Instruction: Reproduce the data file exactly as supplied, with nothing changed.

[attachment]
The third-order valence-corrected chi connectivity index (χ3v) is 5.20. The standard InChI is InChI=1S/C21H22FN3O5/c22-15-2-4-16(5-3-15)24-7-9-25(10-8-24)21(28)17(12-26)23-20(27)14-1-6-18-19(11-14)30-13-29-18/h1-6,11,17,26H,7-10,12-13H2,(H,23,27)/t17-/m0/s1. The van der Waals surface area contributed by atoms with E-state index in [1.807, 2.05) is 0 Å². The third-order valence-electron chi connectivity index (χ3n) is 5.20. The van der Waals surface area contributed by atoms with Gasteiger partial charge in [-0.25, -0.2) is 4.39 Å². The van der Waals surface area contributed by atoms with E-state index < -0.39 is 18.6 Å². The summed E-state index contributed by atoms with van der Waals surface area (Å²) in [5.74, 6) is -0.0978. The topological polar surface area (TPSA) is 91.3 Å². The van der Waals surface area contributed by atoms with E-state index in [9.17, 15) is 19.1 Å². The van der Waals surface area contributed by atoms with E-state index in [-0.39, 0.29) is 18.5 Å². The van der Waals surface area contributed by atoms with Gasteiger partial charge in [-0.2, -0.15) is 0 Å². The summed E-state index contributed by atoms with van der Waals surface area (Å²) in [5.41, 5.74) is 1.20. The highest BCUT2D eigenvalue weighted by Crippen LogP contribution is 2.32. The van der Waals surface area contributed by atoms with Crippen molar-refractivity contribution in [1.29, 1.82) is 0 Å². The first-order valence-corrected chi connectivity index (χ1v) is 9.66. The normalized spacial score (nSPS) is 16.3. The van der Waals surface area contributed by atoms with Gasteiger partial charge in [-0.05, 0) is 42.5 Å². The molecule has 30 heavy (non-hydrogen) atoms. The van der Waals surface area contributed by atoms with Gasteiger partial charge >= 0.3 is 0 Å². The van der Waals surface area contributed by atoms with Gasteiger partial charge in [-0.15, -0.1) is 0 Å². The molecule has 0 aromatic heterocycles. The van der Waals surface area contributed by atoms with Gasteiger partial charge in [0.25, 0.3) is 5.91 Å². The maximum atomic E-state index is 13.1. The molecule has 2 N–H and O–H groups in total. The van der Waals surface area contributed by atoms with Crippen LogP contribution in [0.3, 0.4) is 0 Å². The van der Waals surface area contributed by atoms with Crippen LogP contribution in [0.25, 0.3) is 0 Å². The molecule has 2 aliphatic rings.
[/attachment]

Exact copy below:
The third-order valence-corrected chi connectivity index (χ3v) is 5.20. The standard InChI is InChI=1S/C21H22FN3O5/c22-15-2-4-16(5-3-15)24-7-9-25(10-8-24)21(28)17(12-26)23-20(27)14-1-6-18-19(11-14)30-13-29-18/h1-6,11,17,26H,7-10,12-13H2,(H,23,27)/t17-/m0/s1. The van der Waals surface area contributed by atoms with E-state index in [1.807, 2.05) is 0 Å². The third-order valence-electron chi connectivity index (χ3n) is 5.20. The van der Waals surface area contributed by atoms with Gasteiger partial charge in [-0.25, -0.2) is 4.39 Å². The van der Waals surface area contributed by atoms with E-state index < -0.39 is 18.6 Å². The summed E-state index contributed by atoms with van der Waals surface area (Å²) in [5.74, 6) is -0.0978. The topological polar surface area (TPSA) is 91.3 Å². The van der Waals surface area contributed by atoms with E-state index in [9.17, 15) is 19.1 Å². The van der Waals surface area contributed by atoms with E-state index in [-0.39, 0.29) is 18.5 Å². The van der Waals surface area contributed by atoms with Gasteiger partial charge in [-0.2, -0.15) is 0 Å². The summed E-state index contributed by atoms with van der Waals surface area (Å²) in [5.41, 5.74) is 1.20. The highest BCUT2D eigenvalue weighted by Crippen LogP contribution is 2.32. The van der Waals surface area contributed by atoms with Crippen molar-refractivity contribution in [1.29, 1.82) is 0 Å². The first-order valence-corrected chi connectivity index (χ1v) is 9.66. The normalized spacial score (nSPS) is 16.3. The van der Waals surface area contributed by atoms with Gasteiger partial charge in [-0.05, 0) is 42.5 Å². The molecule has 30 heavy (non-hydrogen) atoms. The van der Waals surface area contributed by atoms with Gasteiger partial charge >= 0.3 is 0 Å². The van der Waals surface area contributed by atoms with Gasteiger partial charge in [-0.15, -0.1) is 0 Å². The molecule has 0 aromatic heterocycles. The van der Waals surface area contributed by atoms with Gasteiger partial charge in [0.25, 0.3) is 5.91 Å². The maximum atomic E-state index is 13.1. The molecule has 2 N–H and O–H groups in total. The van der Waals surface area contributed by atoms with Crippen LogP contribution in [0.3, 0.4) is 0 Å². The van der Waals surface area contributed by atoms with Crippen LogP contribution in [0.25, 0.3) is 0 Å². The molecule has 2 aliphatic rings.